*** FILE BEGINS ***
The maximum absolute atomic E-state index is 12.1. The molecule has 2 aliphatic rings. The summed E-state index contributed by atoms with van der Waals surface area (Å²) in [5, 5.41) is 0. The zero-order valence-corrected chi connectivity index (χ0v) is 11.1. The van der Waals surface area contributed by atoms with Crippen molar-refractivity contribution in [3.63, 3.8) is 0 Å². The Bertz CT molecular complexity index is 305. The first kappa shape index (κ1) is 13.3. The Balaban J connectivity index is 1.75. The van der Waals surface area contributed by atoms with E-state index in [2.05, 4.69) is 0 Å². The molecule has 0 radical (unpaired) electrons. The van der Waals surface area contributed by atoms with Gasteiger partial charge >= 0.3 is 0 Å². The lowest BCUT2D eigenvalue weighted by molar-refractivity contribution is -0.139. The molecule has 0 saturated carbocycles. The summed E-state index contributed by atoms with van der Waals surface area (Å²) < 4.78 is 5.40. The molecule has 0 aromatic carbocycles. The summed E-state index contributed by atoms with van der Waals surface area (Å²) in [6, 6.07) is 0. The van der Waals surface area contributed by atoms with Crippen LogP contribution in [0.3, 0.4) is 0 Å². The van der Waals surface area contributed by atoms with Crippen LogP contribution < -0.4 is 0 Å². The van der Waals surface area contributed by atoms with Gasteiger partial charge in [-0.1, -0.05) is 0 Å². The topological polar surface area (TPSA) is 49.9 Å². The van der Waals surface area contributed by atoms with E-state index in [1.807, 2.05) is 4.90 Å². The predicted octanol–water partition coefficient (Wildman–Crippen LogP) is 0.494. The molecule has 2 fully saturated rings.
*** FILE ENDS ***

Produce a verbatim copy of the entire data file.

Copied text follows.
The maximum absolute atomic E-state index is 12.1. The molecule has 2 aliphatic rings. The summed E-state index contributed by atoms with van der Waals surface area (Å²) in [5, 5.41) is 0. The zero-order valence-corrected chi connectivity index (χ0v) is 11.1. The van der Waals surface area contributed by atoms with Crippen molar-refractivity contribution in [3.63, 3.8) is 0 Å². The Bertz CT molecular complexity index is 305. The first kappa shape index (κ1) is 13.3. The Balaban J connectivity index is 1.75. The van der Waals surface area contributed by atoms with E-state index in [2.05, 4.69) is 0 Å². The molecule has 0 radical (unpaired) electrons. The van der Waals surface area contributed by atoms with Gasteiger partial charge >= 0.3 is 0 Å². The lowest BCUT2D eigenvalue weighted by molar-refractivity contribution is -0.139. The molecule has 0 saturated carbocycles. The summed E-state index contributed by atoms with van der Waals surface area (Å²) < 4.78 is 5.40. The molecule has 0 aromatic carbocycles. The summed E-state index contributed by atoms with van der Waals surface area (Å²) in [6, 6.07) is 0. The van der Waals surface area contributed by atoms with Crippen LogP contribution in [0.3, 0.4) is 0 Å². The van der Waals surface area contributed by atoms with Crippen LogP contribution < -0.4 is 0 Å². The van der Waals surface area contributed by atoms with Gasteiger partial charge in [-0.1, -0.05) is 0 Å². The topological polar surface area (TPSA) is 49.9 Å². The van der Waals surface area contributed by atoms with E-state index in [1.807, 2.05) is 4.90 Å². The predicted octanol–water partition coefficient (Wildman–Crippen LogP) is 0.494. The molecule has 2 fully saturated rings.